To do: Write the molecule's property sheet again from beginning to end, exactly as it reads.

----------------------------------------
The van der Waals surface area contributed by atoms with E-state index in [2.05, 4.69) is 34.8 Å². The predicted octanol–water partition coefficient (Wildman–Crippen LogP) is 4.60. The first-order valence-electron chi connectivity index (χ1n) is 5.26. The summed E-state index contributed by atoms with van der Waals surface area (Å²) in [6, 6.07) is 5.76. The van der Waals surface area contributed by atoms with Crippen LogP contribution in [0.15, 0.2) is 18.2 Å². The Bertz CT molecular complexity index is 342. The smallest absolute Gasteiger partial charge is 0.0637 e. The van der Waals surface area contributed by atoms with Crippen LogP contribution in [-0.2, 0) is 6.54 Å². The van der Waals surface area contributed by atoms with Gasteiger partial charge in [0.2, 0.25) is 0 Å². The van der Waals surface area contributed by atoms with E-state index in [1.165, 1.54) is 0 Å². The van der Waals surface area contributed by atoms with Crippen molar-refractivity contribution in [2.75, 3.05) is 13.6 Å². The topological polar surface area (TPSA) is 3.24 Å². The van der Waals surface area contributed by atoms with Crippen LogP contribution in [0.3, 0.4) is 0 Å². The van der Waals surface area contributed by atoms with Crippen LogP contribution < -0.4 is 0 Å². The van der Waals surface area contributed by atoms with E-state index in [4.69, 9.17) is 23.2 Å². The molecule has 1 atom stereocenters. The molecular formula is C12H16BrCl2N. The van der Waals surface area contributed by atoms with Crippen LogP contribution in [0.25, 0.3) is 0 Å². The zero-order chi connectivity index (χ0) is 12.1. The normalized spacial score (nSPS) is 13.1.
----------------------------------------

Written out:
The van der Waals surface area contributed by atoms with E-state index in [2.05, 4.69) is 34.8 Å². The predicted octanol–water partition coefficient (Wildman–Crippen LogP) is 4.60. The first-order valence-electron chi connectivity index (χ1n) is 5.26. The summed E-state index contributed by atoms with van der Waals surface area (Å²) in [6, 6.07) is 5.76. The van der Waals surface area contributed by atoms with Crippen LogP contribution in [0.15, 0.2) is 18.2 Å². The Bertz CT molecular complexity index is 342. The smallest absolute Gasteiger partial charge is 0.0637 e. The van der Waals surface area contributed by atoms with Crippen LogP contribution in [-0.2, 0) is 6.54 Å². The van der Waals surface area contributed by atoms with Gasteiger partial charge in [0.2, 0.25) is 0 Å². The van der Waals surface area contributed by atoms with E-state index in [1.165, 1.54) is 0 Å². The van der Waals surface area contributed by atoms with Crippen molar-refractivity contribution in [2.75, 3.05) is 13.6 Å². The topological polar surface area (TPSA) is 3.24 Å². The van der Waals surface area contributed by atoms with Crippen LogP contribution in [0.3, 0.4) is 0 Å². The van der Waals surface area contributed by atoms with Crippen LogP contribution < -0.4 is 0 Å². The van der Waals surface area contributed by atoms with E-state index in [4.69, 9.17) is 23.2 Å². The molecule has 1 atom stereocenters. The molecular formula is C12H16BrCl2N. The van der Waals surface area contributed by atoms with Crippen LogP contribution in [0.25, 0.3) is 0 Å². The zero-order chi connectivity index (χ0) is 12.1. The normalized spacial score (nSPS) is 13.1.